Film & TV

Anthony Bourdain's No Reservations: Mozambique Is a Downer

If you recall, I groused through Tony's fluffier show, The Layover (which, by the way, was picked up for one more season), opting to reserve my critical eye for the more serious, eyeglass-wearing cousin, No Reservations. The season eight opener, which featured the African country of Mozambique, went beyond serious -- straight to depressing.

Some people may say it's pretty darn impossible to not make a depressing show in Mozambique. After all, this country's history includes centuries of slavery, followed by decades of colonialism under the thumb of Portugal. There was a period of communism, followed by a civil war, before the young country could begin to heal. But what we learn by travel is that there is beauty in every culture, despite (or maybe because of) the incredible hardships its people might have endured.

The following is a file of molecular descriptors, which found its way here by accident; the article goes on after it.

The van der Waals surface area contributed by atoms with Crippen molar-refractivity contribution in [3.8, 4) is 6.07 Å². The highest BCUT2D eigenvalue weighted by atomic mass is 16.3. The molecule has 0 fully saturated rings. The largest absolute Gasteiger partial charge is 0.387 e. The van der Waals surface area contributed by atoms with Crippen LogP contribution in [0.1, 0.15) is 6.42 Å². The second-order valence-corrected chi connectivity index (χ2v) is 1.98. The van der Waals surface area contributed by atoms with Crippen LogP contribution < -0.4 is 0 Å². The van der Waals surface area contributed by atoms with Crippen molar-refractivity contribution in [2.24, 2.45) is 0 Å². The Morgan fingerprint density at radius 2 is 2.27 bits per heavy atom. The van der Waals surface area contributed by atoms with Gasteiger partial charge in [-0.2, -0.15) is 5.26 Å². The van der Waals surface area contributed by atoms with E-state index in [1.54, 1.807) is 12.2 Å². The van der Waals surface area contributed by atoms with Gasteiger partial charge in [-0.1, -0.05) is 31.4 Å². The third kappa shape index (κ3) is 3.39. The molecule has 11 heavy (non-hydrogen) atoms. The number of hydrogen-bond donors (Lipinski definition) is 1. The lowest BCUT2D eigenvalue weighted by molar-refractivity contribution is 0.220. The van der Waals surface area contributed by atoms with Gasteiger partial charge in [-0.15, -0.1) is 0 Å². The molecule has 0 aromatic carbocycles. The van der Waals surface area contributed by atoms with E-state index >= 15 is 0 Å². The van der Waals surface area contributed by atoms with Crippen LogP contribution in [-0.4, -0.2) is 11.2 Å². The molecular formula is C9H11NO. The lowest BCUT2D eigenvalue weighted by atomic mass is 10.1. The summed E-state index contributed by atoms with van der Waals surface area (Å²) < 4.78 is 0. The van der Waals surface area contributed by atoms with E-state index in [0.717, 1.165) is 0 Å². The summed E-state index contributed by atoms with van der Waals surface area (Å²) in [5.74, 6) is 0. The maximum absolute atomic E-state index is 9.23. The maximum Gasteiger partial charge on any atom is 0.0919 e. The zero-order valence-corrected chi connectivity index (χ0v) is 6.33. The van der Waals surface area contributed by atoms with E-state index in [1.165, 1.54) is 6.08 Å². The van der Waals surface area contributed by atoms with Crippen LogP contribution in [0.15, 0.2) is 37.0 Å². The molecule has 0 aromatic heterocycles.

Not that there weren't moments of hope and enlightenment in the one-hour season opener that aired last evening. There was the requisite goat slaughter for a child's birthday celebration (which was tempered by a shot of their daily dinner menu -- rats on a skewer), as well an interesting moment when an older white couple mused about how they used to take family vacations in Mozambique before the country was ravaged by decades of war.

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Laine Doss is the food and spirits editor for Miami New Times. She has been featured on Cooking Channel's Eat Street and Food Network's Great Food Truck Race. She won an Alternative Weekly award for her feature about what it's like to wait tables.
Contact: Laine Doss